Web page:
Men and women share many hopes and expectations in the domain of marriage and romantic relationships—but in some areas, like when they’re thinking about divorce, they tend to see things very differently.

In 2002, my colleagues published a study based on a national survey, in which we presented analyses on all sorts of dynamics in marriage, including those related to commitment, communication, and conflict. One of the analyses we conducted looked at the associations between thinking about divorce and ratings of global positivity and ratings of negativity. Global positivity included ratings of relationship satisfaction, sensual connection, talking as friends, and having fun with one’s mate. Negativity was measured by what we call “communication danger signs,” including the tendency for arguments to escalate, the use of put-downs, the belief that one’s partner sees one’s own motives too negatively, and the degree to which one or both partners pull away during conflicts. You could think of the positivity measure as reflecting the overall quality of connection and the negativity measure as reflecting the level of conflict in the relationship.

We found a pretty strong difference between men and women on what was most strongly linked to thoughts of divorce. Take a moment and guess which way this went. I bet you can do it.

We found that, for women, ratings on positive connection explained twice as much variance in thinking about divorce as did negativity. For men, it was just the opposite, with negativity explaining almost four times as much variance in thinking about divorce than positivity. To put that more simply: Thinking about leaving one’s marriage was associated more with an absence of positive connection for women and the presence of negative interaction for men.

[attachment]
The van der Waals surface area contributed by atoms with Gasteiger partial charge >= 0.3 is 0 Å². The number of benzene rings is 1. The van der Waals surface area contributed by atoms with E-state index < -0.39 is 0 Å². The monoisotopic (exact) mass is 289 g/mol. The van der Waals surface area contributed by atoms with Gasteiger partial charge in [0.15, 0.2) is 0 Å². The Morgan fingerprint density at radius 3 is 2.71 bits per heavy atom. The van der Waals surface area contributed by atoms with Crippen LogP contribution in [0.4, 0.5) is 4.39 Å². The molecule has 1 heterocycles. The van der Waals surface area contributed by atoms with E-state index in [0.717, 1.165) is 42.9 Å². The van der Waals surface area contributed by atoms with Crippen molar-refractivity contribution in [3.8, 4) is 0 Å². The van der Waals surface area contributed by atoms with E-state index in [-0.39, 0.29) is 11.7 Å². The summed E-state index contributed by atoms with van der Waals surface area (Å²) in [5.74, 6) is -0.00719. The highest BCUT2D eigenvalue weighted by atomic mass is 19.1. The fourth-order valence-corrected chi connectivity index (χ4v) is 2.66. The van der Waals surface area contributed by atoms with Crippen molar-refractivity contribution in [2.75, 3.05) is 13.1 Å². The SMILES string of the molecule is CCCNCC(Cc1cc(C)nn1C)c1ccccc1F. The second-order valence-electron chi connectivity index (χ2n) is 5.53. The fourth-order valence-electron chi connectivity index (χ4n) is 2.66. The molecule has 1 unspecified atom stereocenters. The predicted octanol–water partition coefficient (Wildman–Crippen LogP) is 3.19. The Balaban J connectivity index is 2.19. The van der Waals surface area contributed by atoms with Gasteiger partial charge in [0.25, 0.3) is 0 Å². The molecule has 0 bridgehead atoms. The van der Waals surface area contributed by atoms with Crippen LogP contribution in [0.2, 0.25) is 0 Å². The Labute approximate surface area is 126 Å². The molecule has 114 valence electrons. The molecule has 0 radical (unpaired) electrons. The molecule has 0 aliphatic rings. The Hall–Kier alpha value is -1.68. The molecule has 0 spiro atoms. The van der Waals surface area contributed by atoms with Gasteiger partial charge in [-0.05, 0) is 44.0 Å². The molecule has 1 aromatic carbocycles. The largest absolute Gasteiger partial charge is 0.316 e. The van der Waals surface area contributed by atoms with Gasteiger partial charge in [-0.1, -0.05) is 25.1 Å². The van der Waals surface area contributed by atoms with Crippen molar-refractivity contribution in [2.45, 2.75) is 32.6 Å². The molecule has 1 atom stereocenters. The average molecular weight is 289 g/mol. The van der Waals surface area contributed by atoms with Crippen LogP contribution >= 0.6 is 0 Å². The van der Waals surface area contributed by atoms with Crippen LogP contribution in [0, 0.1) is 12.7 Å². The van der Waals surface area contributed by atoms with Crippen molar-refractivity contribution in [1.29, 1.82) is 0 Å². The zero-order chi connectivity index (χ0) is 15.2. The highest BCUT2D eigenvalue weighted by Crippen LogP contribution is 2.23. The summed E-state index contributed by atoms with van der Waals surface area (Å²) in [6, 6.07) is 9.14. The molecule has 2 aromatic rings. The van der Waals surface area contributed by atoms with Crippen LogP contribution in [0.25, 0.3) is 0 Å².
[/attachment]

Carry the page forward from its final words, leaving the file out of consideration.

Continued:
Men start to wonder if it’s going to work out when there are a lot of hassles and negatives with their mates. Women start to wonder if it’s going to work out when there is an absence of positives with their mates. Are they coming from different planets? In a way they seem to be, because this type of finding (and there are others like it) suggests that men and women have—at least historically—had a different standard to measure whether their marriages are working out.

The sample from our study is from the mid-1990s. It’s quite possible that we’d get a different result today. (And we may examine this type of association again soon using a much more recent sample of unmarried individuals in serious, romantic relationships.) If you’d like to think men and women are on the same planet, the overall conclusion you could make is straightforward: Marriages thrive when there is both a solid positive connection and a lower level of negative interaction. It’s worth thinking about how you can move both factors in the right direction in your own relationship, regardless of whether the two of you fit any stereotype. After all, you live under the same roof regardless of what planet you are on.